On January 15, 2009, the world witnessed the “Miracle on the Hudson” when Captain “Sully” Sullenberger (Tom Hanks) glided his disabled plane onto the frigid waters of the Hudson River, saving the lives of all 155 aboard. However, even as Sully was being heralded by the public and the media for his unprecedented feat of aviation skill, an investigation was unfolding that threatened to destroy his reputation and his career.
What We Thought:
Sully is a perfectly fine film that has great parts and unnecessary parts. Tom Hanks is his perfectly fine self and depending on how the year plays out, could find himself being nominated for awards because he’s Tom Hanks.
I’ll start with the positives. There are scenes with extreme intensity. The actual crashing of the plane was pretty intense. The two pilots trying to figure out what to do and if they could make it to an airport before ultimately landing it in the Hudson was as realistic and intense as you can imagine. Seeing the passengers exiting the plane on the water and being rescued by ferry boats and rescue boats was pretty nerve-wracking as well. Those scenes were really good.
Unfortunately the film isn’t just about the crash and rescue. It gets into the aftermath and investigation into whether or not Sully and his co-pilot could have gotten to land. Clint Eastwood makes the FAA his “villains” of the movie and you get upset when the FAA goes after our “hero” Sully and tries to get into his personal life. Sully makes the TV rounds talking about the miracle and 155 people surviving while the FAA wants to know how much sleep he got and how often he drinks. Did the FAA go after him like that in real life? I’m not sure.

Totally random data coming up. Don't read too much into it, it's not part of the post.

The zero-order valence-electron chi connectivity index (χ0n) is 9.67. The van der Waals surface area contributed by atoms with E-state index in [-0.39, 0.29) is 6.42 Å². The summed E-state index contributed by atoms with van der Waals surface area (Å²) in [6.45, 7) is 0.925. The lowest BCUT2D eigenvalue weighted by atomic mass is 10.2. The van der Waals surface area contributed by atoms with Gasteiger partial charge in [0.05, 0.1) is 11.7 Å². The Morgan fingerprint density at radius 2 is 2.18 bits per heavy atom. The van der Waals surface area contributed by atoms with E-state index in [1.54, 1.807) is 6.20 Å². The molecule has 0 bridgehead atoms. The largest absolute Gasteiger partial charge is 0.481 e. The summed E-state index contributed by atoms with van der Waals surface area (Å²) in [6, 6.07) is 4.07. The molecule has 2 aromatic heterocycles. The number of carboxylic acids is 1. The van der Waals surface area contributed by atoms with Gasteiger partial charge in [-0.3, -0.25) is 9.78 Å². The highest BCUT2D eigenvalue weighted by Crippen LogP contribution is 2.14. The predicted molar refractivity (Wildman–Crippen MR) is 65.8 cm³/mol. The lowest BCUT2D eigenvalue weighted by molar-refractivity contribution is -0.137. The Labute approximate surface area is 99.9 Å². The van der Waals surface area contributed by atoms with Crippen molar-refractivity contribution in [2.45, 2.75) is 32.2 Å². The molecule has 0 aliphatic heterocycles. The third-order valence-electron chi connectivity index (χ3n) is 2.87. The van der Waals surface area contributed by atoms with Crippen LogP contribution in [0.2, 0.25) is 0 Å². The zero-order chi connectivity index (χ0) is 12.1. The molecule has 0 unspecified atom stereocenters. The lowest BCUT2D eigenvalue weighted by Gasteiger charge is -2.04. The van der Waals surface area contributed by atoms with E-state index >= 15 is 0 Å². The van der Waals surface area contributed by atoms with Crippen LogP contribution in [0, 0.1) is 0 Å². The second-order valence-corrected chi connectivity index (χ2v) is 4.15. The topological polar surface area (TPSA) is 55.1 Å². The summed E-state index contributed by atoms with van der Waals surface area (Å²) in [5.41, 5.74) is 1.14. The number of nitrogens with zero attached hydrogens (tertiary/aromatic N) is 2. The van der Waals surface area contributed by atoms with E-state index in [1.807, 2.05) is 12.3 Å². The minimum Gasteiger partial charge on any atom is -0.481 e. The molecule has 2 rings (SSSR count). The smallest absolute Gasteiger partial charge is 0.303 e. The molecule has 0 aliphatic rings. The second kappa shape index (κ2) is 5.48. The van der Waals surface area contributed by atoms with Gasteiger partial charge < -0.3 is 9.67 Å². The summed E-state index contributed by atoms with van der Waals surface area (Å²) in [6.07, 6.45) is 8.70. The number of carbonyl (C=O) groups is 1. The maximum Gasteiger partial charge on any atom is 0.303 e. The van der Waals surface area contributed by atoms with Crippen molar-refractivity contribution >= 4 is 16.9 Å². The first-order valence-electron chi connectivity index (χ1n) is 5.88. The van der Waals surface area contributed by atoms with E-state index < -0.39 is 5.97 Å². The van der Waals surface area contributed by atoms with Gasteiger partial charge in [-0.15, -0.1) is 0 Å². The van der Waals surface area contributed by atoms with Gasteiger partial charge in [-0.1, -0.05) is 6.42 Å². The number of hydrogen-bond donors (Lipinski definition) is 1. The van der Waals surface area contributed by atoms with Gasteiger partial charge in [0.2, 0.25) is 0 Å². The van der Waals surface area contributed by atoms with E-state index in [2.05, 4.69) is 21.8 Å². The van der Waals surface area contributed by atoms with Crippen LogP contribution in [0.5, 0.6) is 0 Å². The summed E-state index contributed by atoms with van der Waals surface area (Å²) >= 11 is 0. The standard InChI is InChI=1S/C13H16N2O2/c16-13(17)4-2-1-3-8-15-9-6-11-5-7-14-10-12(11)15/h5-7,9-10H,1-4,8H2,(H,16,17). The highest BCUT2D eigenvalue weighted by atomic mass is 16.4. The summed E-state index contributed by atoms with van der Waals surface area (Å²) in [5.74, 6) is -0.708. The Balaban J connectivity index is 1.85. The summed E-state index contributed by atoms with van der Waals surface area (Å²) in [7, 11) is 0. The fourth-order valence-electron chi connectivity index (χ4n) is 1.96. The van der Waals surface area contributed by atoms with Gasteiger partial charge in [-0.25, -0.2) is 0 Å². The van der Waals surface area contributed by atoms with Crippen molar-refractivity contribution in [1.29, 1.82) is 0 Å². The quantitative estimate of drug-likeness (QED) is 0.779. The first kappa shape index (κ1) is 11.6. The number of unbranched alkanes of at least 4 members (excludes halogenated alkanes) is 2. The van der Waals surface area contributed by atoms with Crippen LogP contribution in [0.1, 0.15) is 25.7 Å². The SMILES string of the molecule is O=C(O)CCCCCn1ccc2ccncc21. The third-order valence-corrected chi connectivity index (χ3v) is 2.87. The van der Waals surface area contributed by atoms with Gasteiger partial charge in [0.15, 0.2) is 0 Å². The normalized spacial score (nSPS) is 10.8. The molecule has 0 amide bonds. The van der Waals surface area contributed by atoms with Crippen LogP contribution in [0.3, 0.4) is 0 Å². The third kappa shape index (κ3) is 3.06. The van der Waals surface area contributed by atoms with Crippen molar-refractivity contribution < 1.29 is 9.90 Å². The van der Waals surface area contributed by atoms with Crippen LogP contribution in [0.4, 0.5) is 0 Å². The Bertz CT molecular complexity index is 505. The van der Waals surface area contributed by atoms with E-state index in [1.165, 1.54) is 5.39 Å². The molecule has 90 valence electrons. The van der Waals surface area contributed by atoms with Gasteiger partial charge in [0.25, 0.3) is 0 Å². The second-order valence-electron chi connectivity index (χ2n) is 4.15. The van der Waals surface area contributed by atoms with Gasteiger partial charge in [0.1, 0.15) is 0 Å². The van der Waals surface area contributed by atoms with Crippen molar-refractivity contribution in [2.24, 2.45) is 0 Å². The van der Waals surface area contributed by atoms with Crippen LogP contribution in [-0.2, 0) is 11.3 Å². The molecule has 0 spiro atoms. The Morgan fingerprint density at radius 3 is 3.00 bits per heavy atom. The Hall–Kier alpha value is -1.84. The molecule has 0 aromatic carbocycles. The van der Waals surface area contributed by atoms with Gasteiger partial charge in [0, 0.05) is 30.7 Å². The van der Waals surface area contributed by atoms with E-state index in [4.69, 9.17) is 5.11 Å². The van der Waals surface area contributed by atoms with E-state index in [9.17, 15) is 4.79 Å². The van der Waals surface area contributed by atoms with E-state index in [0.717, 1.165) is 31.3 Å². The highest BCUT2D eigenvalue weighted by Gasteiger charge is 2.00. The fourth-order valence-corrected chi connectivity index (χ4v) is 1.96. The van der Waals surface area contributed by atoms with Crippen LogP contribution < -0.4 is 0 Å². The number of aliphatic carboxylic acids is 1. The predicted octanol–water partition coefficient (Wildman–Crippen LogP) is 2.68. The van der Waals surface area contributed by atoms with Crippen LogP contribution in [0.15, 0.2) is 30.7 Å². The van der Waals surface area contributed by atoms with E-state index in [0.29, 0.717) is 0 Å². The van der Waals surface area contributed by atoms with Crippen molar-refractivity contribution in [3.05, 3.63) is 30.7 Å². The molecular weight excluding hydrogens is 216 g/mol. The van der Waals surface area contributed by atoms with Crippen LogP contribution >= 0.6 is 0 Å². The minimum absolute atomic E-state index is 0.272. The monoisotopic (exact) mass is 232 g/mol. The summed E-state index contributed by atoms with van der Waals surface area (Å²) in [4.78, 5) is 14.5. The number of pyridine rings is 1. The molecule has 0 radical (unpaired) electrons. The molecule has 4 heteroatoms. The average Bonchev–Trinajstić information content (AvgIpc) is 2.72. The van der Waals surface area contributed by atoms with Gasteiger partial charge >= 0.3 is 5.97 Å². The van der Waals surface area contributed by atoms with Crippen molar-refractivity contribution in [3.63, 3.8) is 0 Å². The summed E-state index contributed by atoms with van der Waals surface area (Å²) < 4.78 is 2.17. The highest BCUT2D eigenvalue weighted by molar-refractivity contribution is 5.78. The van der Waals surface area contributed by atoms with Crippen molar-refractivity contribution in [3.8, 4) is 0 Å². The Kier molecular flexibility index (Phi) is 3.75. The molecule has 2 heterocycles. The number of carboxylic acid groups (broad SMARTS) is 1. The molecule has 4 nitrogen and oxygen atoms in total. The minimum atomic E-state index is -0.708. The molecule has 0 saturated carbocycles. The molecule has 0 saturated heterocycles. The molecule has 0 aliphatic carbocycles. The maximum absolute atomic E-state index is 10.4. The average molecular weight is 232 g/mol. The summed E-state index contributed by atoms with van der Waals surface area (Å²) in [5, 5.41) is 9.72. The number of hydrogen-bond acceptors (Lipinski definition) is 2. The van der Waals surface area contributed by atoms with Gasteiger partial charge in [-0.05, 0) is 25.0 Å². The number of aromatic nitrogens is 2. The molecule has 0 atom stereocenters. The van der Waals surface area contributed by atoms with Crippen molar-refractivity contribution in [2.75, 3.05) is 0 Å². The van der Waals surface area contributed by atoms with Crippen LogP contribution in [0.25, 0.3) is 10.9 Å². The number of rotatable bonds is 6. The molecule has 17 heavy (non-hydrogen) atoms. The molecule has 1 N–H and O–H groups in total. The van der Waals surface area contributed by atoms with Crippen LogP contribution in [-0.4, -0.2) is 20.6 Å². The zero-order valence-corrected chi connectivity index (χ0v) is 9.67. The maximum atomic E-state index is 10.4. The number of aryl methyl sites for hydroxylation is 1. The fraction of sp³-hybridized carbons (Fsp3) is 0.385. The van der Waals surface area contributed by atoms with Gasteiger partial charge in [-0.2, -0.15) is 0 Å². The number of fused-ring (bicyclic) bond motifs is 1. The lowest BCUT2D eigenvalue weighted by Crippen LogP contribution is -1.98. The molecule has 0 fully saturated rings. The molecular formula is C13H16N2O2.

Some people had issues with the time jumping and fantasy sequences. If you can pay attention they are easy to follow, but hey not everyone is that bright. The time jumping didn’t bother me, but the fantasies didn’t really work for me. I didn’t see the point of Sully envisioning horrific crashes days after not killing anyone.
I also didn’t see the point of Laura Linney’s character. She plays Sully’s wife who he calls to get comfort from time to time. It’s pretty much the same plot device Sienna Miller served in Eastwood’s previous film American Sniper. There’s also side stories about the passengers that were to get the audience engaged and make them human so we root for their survival, but none of it really was necessary to me.
The ending to Sully also feels really rushed. The film is just over 90 minutes which is shocking for a story like this especially from Eastwood and Hanks. It ends on a one liner and credits roll. I was expecting the film to be more about the crash and rescue than the FAA trying to crucify Sully afterwards, but I guess overall the film is fine. Fans of Hanks will eat it up and if you are a fan of his or Eastwood, then it is…
Cast & Crew:
- Tom Hanks
- Director Clint Eastwood
- Aaron Eckhart
- Laura Linney
- Anna Gunn
- Mike O’Malley
Recommended If You Like:
- Tom Hanks